PHAGES | Department of Biological Sciences



PHAGES (short for Phage Hunters Advancing Genomics and Evolutionary Science) at UNT is an opportunity for freshmen to participate in scientific research during their first year in college. The UNT Research magazine recently featured a story on the UNT PHAGES program and several of our successful graduates.

PHAGES Program Introductory Video Link ImagePHAGES Program Introductory Video

UNT PHAGES students presenting poster at state microbiology conference.In the PHAGES program, students conduct research on viruses that infect bacteria, which are known as bacteriophages or simply phages. Research on these viruses can help us to understand basic biological properties of viruses and their interaction with their bacterial hosts as well as apply what it learned to new strategies for controlling harmful bacteria. One such application is phage therapy, which can use phages to help stop bacterial infections that do not respond to antibiotic treatment. Each student in the UNT PHAGES program has the opportunity to isolate their own unique bacteriophage from soil samples. Over the two courses in the program, participants learn the laboratory and bioinformatic skills necessary to understand more about the phage isolates found by students in the class.

The PHAGES program consists of two courses: BIOL 1750 - Introductory Biology Research Laboratory I (2 SCH) and BIOL 1755 - Introductory Biology Research Laboratory II (1 SCH). BIOL 1750 counts toward the freshman biology laboratory requirements for students in the Department of Biological Sciences and can be take with BIOL 1710 - Biology for Science Majors I or after. Freshmen may start the PHAGES program in either the fall or spring semester of their freshmPhoto of the 2017-2018 UNT PHAGES Studentsan year.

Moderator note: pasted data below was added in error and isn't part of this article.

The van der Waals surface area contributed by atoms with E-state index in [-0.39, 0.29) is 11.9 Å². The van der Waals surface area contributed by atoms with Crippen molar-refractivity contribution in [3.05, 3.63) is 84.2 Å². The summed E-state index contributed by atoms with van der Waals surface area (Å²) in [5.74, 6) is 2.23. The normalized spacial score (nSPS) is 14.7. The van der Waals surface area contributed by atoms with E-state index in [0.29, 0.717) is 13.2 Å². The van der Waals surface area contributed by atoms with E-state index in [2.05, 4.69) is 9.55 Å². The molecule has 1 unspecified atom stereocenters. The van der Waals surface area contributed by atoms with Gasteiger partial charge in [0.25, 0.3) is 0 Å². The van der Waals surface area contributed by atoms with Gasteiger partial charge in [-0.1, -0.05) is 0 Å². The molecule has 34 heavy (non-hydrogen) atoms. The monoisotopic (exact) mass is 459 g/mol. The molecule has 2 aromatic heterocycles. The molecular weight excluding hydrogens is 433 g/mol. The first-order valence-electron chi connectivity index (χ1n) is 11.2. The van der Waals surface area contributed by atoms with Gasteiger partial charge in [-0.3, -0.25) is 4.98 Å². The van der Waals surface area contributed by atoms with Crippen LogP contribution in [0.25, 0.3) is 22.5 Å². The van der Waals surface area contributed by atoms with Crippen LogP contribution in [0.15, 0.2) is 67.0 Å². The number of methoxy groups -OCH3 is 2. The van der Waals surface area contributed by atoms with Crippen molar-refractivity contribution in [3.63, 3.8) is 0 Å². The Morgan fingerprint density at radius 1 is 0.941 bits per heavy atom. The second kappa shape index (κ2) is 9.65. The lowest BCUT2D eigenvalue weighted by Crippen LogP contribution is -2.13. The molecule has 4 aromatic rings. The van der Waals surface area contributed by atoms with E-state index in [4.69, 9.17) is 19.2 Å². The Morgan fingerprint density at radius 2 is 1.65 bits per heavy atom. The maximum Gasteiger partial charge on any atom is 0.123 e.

The PHAGES program offers freshmen the chance to start experiencing research very early in their academic career. This can have many benefits for participants, including learning new skills and being able to apply what they learn in their biology courses to actual experimental situations. PHAGES students also have a stronger background in research that can help them be better candidates for internships and other opportunities later in their undergraduate career and when applying to professional programs.

For course enrollment information or other questions about the UNT PHAGES program, new or continuing UNT students should contact Dr. Lee Hughes at

UNT PHAGES is a part of the national SEA-PHAGES program which is sponsored by the Howard Hughes Medical Institute. More information about the national program can be found at